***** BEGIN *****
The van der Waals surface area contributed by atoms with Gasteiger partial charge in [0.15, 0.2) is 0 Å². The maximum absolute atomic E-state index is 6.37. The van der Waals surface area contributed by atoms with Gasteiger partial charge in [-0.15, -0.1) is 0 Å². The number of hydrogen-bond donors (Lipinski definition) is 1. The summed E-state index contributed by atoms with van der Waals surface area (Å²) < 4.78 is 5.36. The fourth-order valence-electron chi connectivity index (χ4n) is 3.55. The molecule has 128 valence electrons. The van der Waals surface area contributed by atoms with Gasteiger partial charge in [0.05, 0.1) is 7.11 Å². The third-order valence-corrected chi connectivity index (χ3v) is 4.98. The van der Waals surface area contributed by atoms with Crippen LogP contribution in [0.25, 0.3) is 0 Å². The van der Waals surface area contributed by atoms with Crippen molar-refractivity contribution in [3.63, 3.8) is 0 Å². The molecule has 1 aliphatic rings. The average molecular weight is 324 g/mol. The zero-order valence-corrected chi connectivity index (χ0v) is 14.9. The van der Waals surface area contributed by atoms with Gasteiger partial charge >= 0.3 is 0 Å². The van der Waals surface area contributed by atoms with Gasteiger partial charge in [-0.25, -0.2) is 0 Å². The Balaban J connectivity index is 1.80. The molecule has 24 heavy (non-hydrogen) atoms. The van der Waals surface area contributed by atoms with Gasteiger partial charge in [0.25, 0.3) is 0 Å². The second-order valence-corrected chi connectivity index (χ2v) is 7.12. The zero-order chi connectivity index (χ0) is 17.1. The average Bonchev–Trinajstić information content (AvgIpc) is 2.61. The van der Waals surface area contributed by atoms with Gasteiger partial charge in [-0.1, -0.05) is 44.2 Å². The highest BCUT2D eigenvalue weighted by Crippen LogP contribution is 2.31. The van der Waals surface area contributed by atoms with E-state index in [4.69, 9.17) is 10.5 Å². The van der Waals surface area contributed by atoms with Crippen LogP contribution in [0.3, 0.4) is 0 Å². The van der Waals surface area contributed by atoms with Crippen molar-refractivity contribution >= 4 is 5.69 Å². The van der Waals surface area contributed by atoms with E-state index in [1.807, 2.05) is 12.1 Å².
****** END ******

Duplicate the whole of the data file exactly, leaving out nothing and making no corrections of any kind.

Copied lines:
The van der Waals surface area contributed by atoms with Gasteiger partial charge in [0.15, 0.2) is 0 Å². The maximum absolute atomic E-state index is 6.37. The van der Waals surface area contributed by atoms with Gasteiger partial charge in [-0.15, -0.1) is 0 Å². The number of hydrogen-bond donors (Lipinski definition) is 1. The summed E-state index contributed by atoms with van der Waals surface area (Å²) < 4.78 is 5.36. The fourth-order valence-electron chi connectivity index (χ4n) is 3.55. The molecule has 128 valence electrons. The van der Waals surface area contributed by atoms with Gasteiger partial charge in [0.05, 0.1) is 7.11 Å². The third-order valence-corrected chi connectivity index (χ3v) is 4.98. The van der Waals surface area contributed by atoms with Crippen LogP contribution in [0.25, 0.3) is 0 Å². The van der Waals surface area contributed by atoms with Crippen molar-refractivity contribution in [3.63, 3.8) is 0 Å². The molecule has 1 aliphatic rings. The average molecular weight is 324 g/mol. The zero-order valence-corrected chi connectivity index (χ0v) is 14.9. The van der Waals surface area contributed by atoms with Gasteiger partial charge >= 0.3 is 0 Å². The van der Waals surface area contributed by atoms with Gasteiger partial charge in [-0.25, -0.2) is 0 Å². The Balaban J connectivity index is 1.80. The molecule has 24 heavy (non-hydrogen) atoms. The van der Waals surface area contributed by atoms with Gasteiger partial charge in [0.25, 0.3) is 0 Å². The second-order valence-corrected chi connectivity index (χ2v) is 7.12. The zero-order chi connectivity index (χ0) is 17.1. The average Bonchev–Trinajstić information content (AvgIpc) is 2.61. The van der Waals surface area contributed by atoms with Gasteiger partial charge in [-0.1, -0.05) is 44.2 Å². The highest BCUT2D eigenvalue weighted by Crippen LogP contribution is 2.31. The van der Waals surface area contributed by atoms with E-state index in [4.69, 9.17) is 10.5 Å². The van der Waals surface area contributed by atoms with Crippen LogP contribution in [0.3, 0.4) is 0 Å². The van der Waals surface area contributed by atoms with Crippen molar-refractivity contribution >= 4 is 5.69 Å². The van der Waals surface area contributed by atoms with E-state index in [1.807, 2.05) is 12.1 Å².